Tech's biggest question lies in it's defensive line.
Texas Tech would like to have more players with whom to build a defensive line rotation. On the other hand, new defensive line coach John Scott, Jr. has a better starting point than some of his colleagues around the league.
The Red Raiders return a first-team All-Big 12 honoree in Kerry Hyder, a second-team All-Big 12 choice in Dartwan Bush and a 13-game starter in Jackson Richards. Tech will be depending on them a lot, though, because attrition —– most notably the departures of former blue-chip signees Delvon Simmons and Michael Starts — thinned the unit.
“We aren’t the largest group,” Scott said, “but we’re a group that’ll be feisty. We’ll play hard. We’ll be physical. We’ll play fast. If you play like that, you’re going to give yourself an opportunity every time you go out and snap it up.”
The 37-year-old Scott arrived at Tech after three years at FCS power Georgia Southern and immediately gets to coach a first-rate playmaker. The 6-foot-2, 281-pound Hyder led Big 12 defensive tackles in sacks (six) and tackles for loss (14) last year, then carried the momentum of his breakout junior season into spring practice.
“He’s a guy that’s really impressive,” Tech coach Kliff Kingsbury said. “He just graduated. He’s really mature, handles himself well.
“I think he’s going to be really disruptive in our scheme with what coach (defensive coordinator Matt) Wallerstedt is doing. He just got better and better. We had a hard time blocking him.”
With Tech switching to a 3-4 defense, Hyder played end and tackle during March and April practices, and where he’ll line up once the season starts is still not a certainty. Scott lists Hyder and Bush 1-2 at end. However, Scott said the defensive tackle spot is “kind of jumbled right now.”
Hyder could switch to tackle, where Richards and February signee Demetrius Alston comprise the two-deep, which would free up Bush to start at end.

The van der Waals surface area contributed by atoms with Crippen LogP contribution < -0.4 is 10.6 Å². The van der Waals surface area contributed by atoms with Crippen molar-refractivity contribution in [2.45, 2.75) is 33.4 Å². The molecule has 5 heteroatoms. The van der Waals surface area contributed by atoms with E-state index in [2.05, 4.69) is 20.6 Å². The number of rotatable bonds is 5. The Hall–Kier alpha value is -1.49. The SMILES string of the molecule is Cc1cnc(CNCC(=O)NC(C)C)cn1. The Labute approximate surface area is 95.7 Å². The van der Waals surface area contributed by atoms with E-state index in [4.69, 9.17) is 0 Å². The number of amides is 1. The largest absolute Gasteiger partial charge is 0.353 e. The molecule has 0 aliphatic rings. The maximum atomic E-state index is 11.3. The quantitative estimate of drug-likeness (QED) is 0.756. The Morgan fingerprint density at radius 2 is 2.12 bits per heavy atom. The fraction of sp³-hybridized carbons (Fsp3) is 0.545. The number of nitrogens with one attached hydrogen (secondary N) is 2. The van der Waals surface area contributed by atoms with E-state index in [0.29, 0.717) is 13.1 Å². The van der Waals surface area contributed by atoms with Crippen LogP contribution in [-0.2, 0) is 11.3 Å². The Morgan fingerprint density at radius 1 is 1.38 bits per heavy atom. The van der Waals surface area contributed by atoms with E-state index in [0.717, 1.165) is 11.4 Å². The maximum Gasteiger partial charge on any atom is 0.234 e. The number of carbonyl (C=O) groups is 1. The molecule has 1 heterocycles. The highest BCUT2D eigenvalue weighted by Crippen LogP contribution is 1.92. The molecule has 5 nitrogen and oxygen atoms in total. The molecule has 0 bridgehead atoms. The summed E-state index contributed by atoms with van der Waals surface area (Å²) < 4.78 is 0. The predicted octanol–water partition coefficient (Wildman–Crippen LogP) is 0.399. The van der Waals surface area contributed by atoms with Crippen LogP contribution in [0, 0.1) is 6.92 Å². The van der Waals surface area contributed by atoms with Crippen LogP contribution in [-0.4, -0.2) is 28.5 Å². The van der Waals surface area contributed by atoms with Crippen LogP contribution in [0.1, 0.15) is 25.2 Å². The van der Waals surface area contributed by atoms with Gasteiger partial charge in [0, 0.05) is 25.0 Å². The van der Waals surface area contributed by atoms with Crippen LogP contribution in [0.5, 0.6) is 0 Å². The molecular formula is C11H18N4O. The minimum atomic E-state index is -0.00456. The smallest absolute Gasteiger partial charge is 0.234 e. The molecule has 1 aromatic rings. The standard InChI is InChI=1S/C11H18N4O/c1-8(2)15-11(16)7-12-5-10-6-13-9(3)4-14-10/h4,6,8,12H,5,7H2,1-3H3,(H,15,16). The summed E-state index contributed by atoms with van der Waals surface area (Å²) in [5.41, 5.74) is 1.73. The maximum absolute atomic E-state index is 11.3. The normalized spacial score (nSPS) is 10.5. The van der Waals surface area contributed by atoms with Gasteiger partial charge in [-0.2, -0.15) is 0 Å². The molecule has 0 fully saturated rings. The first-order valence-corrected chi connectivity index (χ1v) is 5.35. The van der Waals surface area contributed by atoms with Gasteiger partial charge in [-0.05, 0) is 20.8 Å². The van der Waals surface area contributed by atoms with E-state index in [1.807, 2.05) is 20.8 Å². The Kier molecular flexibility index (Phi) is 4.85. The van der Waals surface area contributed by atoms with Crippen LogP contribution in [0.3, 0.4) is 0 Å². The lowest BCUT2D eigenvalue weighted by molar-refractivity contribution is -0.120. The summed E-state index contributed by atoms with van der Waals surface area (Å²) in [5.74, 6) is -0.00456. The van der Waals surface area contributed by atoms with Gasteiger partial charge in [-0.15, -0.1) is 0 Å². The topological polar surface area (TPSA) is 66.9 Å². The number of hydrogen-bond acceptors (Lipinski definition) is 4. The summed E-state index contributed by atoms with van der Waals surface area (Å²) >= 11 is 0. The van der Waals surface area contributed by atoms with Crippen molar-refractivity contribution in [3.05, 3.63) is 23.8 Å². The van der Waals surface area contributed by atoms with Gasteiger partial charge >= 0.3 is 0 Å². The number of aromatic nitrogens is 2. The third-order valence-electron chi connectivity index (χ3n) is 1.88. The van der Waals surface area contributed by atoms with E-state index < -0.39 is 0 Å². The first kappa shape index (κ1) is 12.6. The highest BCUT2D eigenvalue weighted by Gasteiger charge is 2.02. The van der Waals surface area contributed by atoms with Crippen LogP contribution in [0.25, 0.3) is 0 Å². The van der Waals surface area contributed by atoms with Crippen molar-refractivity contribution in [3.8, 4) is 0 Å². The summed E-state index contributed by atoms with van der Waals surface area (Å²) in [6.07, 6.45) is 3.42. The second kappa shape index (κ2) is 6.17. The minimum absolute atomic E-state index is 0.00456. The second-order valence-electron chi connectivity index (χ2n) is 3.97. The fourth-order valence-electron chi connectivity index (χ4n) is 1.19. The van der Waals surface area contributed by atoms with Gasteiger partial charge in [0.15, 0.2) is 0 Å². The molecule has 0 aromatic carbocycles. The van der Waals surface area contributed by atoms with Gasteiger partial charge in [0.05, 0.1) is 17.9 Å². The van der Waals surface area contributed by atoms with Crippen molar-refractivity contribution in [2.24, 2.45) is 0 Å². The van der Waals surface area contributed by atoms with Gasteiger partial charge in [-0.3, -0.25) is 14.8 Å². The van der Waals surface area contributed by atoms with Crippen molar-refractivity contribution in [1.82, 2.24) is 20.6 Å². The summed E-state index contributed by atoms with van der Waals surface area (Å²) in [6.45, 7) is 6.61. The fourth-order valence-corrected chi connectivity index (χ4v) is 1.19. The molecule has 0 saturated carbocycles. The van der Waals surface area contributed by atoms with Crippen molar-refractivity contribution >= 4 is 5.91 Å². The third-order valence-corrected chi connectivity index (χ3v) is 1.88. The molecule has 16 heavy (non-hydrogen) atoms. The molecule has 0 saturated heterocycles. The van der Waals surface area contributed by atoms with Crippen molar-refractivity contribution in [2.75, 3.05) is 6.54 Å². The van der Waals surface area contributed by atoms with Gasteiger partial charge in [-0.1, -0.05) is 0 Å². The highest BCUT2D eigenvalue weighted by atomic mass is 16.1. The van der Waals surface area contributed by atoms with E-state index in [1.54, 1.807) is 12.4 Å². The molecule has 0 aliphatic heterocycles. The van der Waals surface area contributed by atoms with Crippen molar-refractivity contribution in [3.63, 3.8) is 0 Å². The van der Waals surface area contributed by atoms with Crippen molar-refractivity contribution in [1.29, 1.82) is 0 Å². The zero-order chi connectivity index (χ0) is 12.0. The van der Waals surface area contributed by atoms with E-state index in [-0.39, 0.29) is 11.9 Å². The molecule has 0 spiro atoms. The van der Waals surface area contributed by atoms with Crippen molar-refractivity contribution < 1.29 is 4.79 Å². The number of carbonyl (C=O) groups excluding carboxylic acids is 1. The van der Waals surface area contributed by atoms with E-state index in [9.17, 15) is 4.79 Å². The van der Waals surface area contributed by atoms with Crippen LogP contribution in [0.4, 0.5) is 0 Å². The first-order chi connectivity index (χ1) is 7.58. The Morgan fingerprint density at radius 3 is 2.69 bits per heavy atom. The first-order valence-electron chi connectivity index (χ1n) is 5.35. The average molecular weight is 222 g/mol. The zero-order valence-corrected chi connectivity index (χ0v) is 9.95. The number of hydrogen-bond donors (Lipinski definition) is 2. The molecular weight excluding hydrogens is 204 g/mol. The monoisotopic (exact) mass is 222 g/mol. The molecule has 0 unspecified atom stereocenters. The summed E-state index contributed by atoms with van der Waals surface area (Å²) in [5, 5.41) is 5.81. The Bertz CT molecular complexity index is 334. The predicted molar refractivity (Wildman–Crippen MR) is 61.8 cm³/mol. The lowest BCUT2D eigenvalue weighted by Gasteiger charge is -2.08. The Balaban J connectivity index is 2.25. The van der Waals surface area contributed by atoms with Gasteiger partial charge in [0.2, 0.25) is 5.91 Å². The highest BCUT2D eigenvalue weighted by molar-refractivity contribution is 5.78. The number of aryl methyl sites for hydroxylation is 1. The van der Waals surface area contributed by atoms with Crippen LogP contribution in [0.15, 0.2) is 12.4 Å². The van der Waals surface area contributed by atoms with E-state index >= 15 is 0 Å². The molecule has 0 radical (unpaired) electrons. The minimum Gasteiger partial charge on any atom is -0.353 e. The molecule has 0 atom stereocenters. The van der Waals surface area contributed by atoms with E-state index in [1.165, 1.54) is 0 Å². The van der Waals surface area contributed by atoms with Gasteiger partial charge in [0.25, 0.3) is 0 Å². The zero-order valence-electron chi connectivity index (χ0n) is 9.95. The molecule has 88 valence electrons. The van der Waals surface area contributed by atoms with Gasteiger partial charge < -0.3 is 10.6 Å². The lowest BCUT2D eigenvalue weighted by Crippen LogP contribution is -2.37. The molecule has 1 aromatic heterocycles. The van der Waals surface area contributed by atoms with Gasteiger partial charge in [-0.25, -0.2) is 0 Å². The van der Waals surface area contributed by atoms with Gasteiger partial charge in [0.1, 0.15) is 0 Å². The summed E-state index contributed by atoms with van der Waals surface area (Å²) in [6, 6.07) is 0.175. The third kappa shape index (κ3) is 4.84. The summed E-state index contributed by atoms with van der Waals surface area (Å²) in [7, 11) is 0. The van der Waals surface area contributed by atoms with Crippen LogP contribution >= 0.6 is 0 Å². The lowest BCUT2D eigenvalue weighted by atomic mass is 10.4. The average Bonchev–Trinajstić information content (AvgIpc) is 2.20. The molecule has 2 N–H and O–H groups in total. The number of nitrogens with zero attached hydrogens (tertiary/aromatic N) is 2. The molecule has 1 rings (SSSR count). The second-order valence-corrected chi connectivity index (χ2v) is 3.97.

“Kerry’s a versatile guy,” Scott said. “He’s good enough to play all three positions across the board. He could be the end, the nose or the tackle, depending on what kind of package we’re in. He’s an explosive kid, quick twitch. We’re looking for him to have a big year.”
Bush (6-1, 256) was credited with 41 tackles last season, with 12 behind the line and six sacks — numbers the Red Raiders need him to match or exceed. Richards had 29 tackles with 31/2 tackles for loss last year, and senior Dennell Wesley had 21 tackles, 51/2 tackles behind the line and two sacks. Wesley (6-1, 286) steps in to start at noseguard, with unproven youngsters Anthony Smith and Donte Phillips behind him.
Bush had arthroscopic knee surgery after spring, but Kingsbury said he’s expected to be ready for preseason practice, at which point the Red Raiders want to see him come through with a big senior year.
“Bush is another guy we’re counting on to be a leader,” Scott said. “Bush has all-Big 12 potential. He’s explosive. He has great ability to rush the passer. He’s a very talented kid.”
Front-seven depth seemed like a strength when the 2012 season ended because only one member of the rotation, defensive tackle Leon Mackey, was a senior. Then Starts and Simmons left the program, Simmons transferring to Southern Cal. That muddied the picture, particularly at tackle, where Simmons ended spring practice as a starter.
The 6-4 Richards, an end his entire career, is now up to 270, Scott said, in his bid to replace Simmons at tackle. The sudden depth shortage means Tech doesn’t have the luxury of slowly bringing along Alston, a 6-4, 265-pound transfer from Hutchinson (Kan.) Community College who arrived in Lubbock for summer workouts.
Alston had seven tackles and a sack in a 2012 season opener before he suffered a broken leg. He has three years to play three seasons for the Red Raiders.
“Demetrius is a high-motor, quick-twitch guy,” Scott said. “We’re counting on him to help us. He’s got to play.”
Simmons started all 13 games last season as a sophomore, registering 27 tackles with six stops for loss and two sacks.
The timing of his departure — after coaches had invested daily spring-practice snaps in him — doesn’t help.
“He had worked with the first team a bunch and had worked with the second team and has played here in the past,” Scott said. “You lose a guy that has Big 12 playing experience. But when you lose somebody, there’s a door open for somebody else to step up. We’re fortunate to have a guy like Jackson Richards, a guy like Donte Phillips and bringing in a guy like Demetrius Alston that can fill in that role. Those guys will do a good job and we’ll be fine.”